The Code currently states that investors should not seek to micro-manage investee companies. This is an unfortunate choice of phrase: external shareholders should not seek to 'manage' investee companies in any sense. The code might also usefully guard investors against seeking to exert excessive influence on company boards, and refer to the danger of being regarded as shadow directors.  

(v) Internal motivations for engagement 
The Code focuses primarily on the approach taken by institutional shareholders in dealing with investee companies. There is comparatively little in it on how shareholders might or should manage the internal relationships with their beneficial stakeholders so as to ensure that whatever representations are made to investee companies are representative of the concerns of beneficiaries. 

Many investors, institutional and otherwise, are motivated by their own, often short-term, economic interests when dealing with investee companies. This has the potential to impose unhelpful pressures on boards, pressures which may lead to decisions being taken which are not in the best long-term interests of the company concerned. It would be helpful if the Code could say something about this matter and emphasise that, while shareholders are entitled to think in a self-interested way, they must respect the fact that directors have a responsibility to act in what they regard as being the best and long-term interests of the company as a whole. Accordingly, the Code could make the point that the process of shareholder engagement should take place in the context of a mutual awareness of the respective positions of shareholders and boards on this issue.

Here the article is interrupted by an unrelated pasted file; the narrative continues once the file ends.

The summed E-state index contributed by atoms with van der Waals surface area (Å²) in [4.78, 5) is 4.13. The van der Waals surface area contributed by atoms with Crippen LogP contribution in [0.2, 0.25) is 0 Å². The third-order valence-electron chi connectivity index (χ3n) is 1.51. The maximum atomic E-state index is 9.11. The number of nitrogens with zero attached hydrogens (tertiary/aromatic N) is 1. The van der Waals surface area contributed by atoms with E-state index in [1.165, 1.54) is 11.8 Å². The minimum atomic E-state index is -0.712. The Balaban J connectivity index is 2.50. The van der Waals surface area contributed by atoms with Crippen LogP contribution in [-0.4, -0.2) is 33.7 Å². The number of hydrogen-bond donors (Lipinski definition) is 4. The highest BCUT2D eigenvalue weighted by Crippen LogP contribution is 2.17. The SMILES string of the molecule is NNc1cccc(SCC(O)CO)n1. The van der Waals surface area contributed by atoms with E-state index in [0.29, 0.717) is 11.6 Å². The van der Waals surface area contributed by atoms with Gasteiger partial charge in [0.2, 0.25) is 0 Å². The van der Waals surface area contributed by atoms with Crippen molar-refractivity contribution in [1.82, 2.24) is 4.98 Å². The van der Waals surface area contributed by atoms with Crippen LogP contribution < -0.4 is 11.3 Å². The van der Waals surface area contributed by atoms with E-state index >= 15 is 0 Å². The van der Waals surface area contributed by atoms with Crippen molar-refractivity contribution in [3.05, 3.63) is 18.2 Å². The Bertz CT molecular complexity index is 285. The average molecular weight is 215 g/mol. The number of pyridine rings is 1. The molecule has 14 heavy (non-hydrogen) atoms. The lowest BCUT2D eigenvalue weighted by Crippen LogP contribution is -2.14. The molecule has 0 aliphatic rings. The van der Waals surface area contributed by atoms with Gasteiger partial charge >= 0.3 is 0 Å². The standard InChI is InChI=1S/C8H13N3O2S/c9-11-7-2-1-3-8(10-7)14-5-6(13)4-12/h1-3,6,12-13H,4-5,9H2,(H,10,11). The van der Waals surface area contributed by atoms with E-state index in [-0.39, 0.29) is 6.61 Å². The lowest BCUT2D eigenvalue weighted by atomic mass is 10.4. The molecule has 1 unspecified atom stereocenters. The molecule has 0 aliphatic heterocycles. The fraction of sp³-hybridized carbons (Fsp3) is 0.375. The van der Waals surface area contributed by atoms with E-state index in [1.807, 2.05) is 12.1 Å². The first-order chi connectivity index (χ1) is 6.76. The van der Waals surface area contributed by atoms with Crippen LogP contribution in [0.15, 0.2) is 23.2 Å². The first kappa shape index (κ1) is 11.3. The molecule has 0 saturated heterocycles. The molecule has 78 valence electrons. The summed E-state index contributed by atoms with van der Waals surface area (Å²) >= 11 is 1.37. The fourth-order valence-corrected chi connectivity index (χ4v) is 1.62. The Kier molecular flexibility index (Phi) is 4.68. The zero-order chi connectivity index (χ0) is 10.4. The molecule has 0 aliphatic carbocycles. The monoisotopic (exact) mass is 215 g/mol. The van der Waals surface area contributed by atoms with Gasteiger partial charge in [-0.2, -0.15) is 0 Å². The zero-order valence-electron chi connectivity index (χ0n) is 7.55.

The consultation paper, in its introduction, says that shareholders are 'expected to judge the explanation' of companies' statements on whether they comply or explain compliance with the Combined Code provisions. As stated above, this does not accurately reflect the legal position of shareholders. Nor does it take account of the other Combined Code requirement which is for companies to state how they apply the Combined Code's principles. The consultation paper is right in saying that 'the effectiveness of this approach (comply or explain) depends on sufficient investors being willing, directly or indirectly, to put resources into engaging actively with the companies in which they invest'. High corporate governance standards cannot be enforced unless shareholders are both willing and able to apply sufficient influence on boards so that they can be held properly to account. Based upon events over the years, but particularly those affecting the banking sector recently, experience suggests that, too often, boards have not been properly held to account. Although some institutional shareholders have made commendable efforts to influence companies in the right direction, successes in this area have been regrettably few.